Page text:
September 11, 2001 was hard day. I watched the second plane hit from a lobby in Terre Haute, Indiana with a group of mostly strangers, a few co-workers, and passers-by drawn in by the need to get to a TV Set. There were four of them in our lobby, all turned to a different channel. One stayed on CNN, another stayed on Fox News, and the other two were used to find different angles, different video feeds, until one became fixed on a Spanish station, which had better coverage than any of the American channels. It is there we saw the jumpers, people who had slipped, fell, or jumped to their death.
Now, Esquire Magazine has an article about the search for the identity of the person in one of the iconic images (to me, anyway) of that day. It is an alien concept that there would be people who wanted to ban these images.
Here is an excerpt:
In the picture, he departs from this earth like an arrow. Although he has not chosen his fate, he appears to have, in his last instants of life, embraced it. If he were not falling, he might very well be flying. He appears relaxed, hurtling through the air. He appears comfortable in the grip of unimaginable motion. He does not appear intimidated by gravity’s divine suction or by what awaits him. His arms are by his side, only slightly outriggered. His left leg is bent at the knee, almost casually. His white shirt, or jacket, or frock, is billowing free of his black pants. His black high-tops are still on his feet. In all the other pictures, the people who did what he did — who jumped — appear to be struggling against horrific discrepancies of scale. They are made puny by the backdrop of the towers, which loom like colossi, and then by the event itself. Some of them are shirtless; their shoes fly off as they flail and fall; they look confused, as though trying to swim down the side of a mountain. The man in the picture, by contrast, is perfectly vertical, and so is in accord with the lines of the buildings behind him. He splits them, bisects them: Everything to the left of him in the picture is the North Tower; everything to the right, the South. Though oblivious to the geometric balance he has achieved, he is the essential element in the creation of a new flag, a banner composed entirely of steel bars shining in the sun. Some people who look at the picture see stoicism, willpower, a portrait of resignation; others see something else — something discordant and therefore terrible: freedom. There is something almost rebellious in the man’s posture, as though once faced with the inevitability of death, he decided to get on with it; as though he were a missile, a spear, bent on attaining his own end. He is, fifteen seconds past 9:41 a.m. EST, the moment the picture is taken, in the clutches of pure physics, accelerating at a rate of thirty-two feet per second squared. He will soon be traveling at upwards of 150 miles per hour, and he is upside down. In the picture, he is frozen; in his life outside the frame, he drops and keeps dropping until he disappears.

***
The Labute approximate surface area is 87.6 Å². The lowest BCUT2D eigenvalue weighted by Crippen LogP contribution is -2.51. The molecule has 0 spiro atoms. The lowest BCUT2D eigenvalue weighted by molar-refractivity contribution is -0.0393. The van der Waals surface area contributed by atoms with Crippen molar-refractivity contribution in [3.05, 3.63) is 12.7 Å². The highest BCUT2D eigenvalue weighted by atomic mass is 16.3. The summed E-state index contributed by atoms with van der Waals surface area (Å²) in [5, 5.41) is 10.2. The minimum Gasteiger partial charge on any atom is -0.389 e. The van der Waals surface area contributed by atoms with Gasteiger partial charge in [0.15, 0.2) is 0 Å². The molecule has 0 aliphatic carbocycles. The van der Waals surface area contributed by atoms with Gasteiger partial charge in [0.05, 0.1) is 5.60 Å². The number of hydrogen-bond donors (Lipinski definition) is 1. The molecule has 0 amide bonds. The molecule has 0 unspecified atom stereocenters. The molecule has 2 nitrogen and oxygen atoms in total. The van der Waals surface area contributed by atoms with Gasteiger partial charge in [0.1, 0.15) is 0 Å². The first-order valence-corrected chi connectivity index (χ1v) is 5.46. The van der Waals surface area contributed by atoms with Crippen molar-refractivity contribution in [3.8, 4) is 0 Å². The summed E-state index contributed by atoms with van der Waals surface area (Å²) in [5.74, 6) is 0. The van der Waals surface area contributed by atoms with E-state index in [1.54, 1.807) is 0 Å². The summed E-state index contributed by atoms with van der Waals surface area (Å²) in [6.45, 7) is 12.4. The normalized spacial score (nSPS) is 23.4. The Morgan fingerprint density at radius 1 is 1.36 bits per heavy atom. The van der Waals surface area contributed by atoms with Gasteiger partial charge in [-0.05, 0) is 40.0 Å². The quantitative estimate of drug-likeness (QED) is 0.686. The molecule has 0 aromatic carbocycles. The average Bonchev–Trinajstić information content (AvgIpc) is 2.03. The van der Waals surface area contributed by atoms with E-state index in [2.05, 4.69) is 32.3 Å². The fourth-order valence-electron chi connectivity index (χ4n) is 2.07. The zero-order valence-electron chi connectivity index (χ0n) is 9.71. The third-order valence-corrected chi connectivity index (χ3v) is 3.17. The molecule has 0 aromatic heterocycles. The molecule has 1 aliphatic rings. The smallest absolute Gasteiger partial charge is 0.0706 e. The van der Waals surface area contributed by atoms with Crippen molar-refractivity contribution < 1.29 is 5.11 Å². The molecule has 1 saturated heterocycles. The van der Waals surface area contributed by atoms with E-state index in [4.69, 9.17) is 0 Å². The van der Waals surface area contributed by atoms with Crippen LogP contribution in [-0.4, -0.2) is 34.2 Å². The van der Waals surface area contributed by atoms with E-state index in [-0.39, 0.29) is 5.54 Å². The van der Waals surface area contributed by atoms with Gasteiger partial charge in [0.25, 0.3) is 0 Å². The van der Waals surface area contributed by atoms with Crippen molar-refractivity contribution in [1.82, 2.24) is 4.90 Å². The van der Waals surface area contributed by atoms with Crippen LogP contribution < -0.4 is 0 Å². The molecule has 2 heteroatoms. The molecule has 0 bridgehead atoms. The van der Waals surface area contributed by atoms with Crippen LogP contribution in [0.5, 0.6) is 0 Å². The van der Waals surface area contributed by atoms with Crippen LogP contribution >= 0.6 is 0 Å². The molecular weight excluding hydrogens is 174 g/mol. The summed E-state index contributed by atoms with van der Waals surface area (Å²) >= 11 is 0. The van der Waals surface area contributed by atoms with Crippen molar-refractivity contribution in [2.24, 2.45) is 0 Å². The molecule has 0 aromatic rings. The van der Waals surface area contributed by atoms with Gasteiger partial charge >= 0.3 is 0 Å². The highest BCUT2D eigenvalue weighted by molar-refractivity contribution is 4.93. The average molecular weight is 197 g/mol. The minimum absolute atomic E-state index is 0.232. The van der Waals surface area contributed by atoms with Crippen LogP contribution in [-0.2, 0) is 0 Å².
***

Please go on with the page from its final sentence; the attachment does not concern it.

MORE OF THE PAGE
I have video recorded from September 11, 2001 and bring it out and watch it every once in a while to remember those who died that day. Those who died because of where they worked, what flight they were on that day, and those who sought to save others that day.
To me, it matters little whether someone chose to jump that day or fell. What matters is those who put them in that horrible place on that day.
The Radical Islamists. We need to never forget as long as there is an America with Free People. They need to be introduced to the Old Hickory of our National Consciousness.
The Andrew Jackson persona who would crawl naked through broken glass to remind these people that to kill Americans in such a manner will be answered. With or Without Government Approval.
That Day Will Come.